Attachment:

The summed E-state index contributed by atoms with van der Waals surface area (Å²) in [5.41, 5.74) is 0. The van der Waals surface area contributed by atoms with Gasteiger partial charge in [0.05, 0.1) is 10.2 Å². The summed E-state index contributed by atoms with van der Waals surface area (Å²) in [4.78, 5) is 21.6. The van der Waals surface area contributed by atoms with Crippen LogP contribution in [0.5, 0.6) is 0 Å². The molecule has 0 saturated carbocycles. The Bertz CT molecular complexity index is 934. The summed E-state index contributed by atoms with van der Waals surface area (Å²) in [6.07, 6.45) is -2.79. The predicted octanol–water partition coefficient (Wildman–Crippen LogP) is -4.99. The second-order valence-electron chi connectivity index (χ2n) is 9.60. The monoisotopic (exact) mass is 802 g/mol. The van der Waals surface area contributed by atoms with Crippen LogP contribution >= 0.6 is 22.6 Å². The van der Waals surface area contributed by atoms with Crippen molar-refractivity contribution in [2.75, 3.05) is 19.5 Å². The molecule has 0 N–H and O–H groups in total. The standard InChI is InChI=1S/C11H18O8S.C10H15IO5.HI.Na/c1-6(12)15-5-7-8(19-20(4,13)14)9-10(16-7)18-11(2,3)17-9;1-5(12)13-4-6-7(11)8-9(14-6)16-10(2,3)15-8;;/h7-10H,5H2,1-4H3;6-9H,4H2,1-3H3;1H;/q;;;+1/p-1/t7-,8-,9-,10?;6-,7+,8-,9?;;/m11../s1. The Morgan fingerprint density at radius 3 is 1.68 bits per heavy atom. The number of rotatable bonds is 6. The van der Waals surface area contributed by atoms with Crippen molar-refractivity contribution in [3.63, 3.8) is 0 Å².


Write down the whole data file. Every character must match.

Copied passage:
The summed E-state index contributed by atoms with van der Waals surface area (Å²) in [5.41, 5.74) is 0. The van der Waals surface area contributed by atoms with Gasteiger partial charge in [0.05, 0.1) is 10.2 Å². The summed E-state index contributed by atoms with van der Waals surface area (Å²) in [4.78, 5) is 21.6. The van der Waals surface area contributed by atoms with Crippen LogP contribution in [0.5, 0.6) is 0 Å². The molecule has 0 saturated carbocycles. The Bertz CT molecular complexity index is 934. The summed E-state index contributed by atoms with van der Waals surface area (Å²) in [6.07, 6.45) is -2.79. The predicted octanol–water partition coefficient (Wildman–Crippen LogP) is -4.99. The second-order valence-electron chi connectivity index (χ2n) is 9.60. The monoisotopic (exact) mass is 802 g/mol. The van der Waals surface area contributed by atoms with Crippen LogP contribution >= 0.6 is 22.6 Å². The van der Waals surface area contributed by atoms with Crippen molar-refractivity contribution in [2.75, 3.05) is 19.5 Å². The molecule has 0 N–H and O–H groups in total. The standard InChI is InChI=1S/C11H18O8S.C10H15IO5.HI.Na/c1-6(12)15-5-7-8(19-20(4,13)14)9-10(16-7)18-11(2,3)17-9;1-5(12)13-4-6-7(11)8-9(14-6)16-10(2,3)15-8;;/h7-10H,5H2,1-4H3;6-9H,4H2,1-3H3;1H;/q;;;+1/p-1/t7-,8-,9-,10?;6-,7+,8-,9?;;/m11../s1. The Morgan fingerprint density at radius 3 is 1.68 bits per heavy atom. The number of rotatable bonds is 6. The van der Waals surface area contributed by atoms with Crippen molar-refractivity contribution in [3.63, 3.8) is 0 Å².